Who Wrote the Omnibus? Four Lawmakers, Many Lobbyists

Allison Shelley/Getty Images
Allison Shelley/Getty Images

The ugly work that went into the massive pork-filled omnibus spending bill snaking its way through congress is now starting to be exposed.

And it’s not for the faint at heart. Members of congress had little input in the bill and didn’t even in many cases know what was in it.

Senator Jeff Sessions, Republican of Alabama, in a blistering interview Thursday night, shed some light on the details.

According to Sessions, lawmakers found out what was in the bill by talking to lobbyists, who had a better idea than they did as to what was being included in the bill. “No member of even the House and Senate knew what was going on,” he told Portland, Oregon talk show host Lars Larson. “Special interests did because we heard from lobbyists what some things were being considered.”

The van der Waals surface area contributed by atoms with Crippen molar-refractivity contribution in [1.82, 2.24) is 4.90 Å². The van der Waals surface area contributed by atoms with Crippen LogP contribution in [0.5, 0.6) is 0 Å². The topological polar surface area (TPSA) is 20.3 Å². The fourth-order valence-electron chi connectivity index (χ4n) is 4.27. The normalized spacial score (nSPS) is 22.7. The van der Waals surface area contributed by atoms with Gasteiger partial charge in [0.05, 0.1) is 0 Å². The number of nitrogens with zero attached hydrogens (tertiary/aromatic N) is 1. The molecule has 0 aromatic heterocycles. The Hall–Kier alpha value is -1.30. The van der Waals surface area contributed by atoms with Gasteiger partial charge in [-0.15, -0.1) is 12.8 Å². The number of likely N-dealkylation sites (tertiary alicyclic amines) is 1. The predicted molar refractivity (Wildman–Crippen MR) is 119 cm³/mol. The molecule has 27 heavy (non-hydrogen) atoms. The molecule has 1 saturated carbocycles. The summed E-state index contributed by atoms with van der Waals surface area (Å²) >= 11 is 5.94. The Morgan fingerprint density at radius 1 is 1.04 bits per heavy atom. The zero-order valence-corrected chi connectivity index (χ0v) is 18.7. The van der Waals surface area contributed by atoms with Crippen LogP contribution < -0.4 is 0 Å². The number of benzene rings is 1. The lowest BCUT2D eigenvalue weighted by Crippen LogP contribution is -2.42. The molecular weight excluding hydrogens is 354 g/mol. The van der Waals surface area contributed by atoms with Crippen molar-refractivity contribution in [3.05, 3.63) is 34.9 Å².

Sessions went on to note that basically four members of congress put the deal together without consulting their colleagues. “It’s not right for ultimately four members, in secret — for reasons we have no understanding of — to make critical decisions on things,” he said.

Sessions also bristled and how the bill was quickly presented to members of congress with little time to consider it. “This kind of process is unhealthy … because in a matter of panic before Christmas we’re told ‘you either vote for this bill or shut the government down and that would be a colossal disaster.’”

Back in 2010,  then Speaker of the House Nancy Pelosi was roundly criticized for the secrecy that shrouded her efforts to push through the health care reform bill. She famously decreed, “We have to pass the bill so you can find out what’s in it.”

The Democrats lost the majority in House as a result of the 2010 elections. Republicans have held the majority since.

But the secrecy endures.


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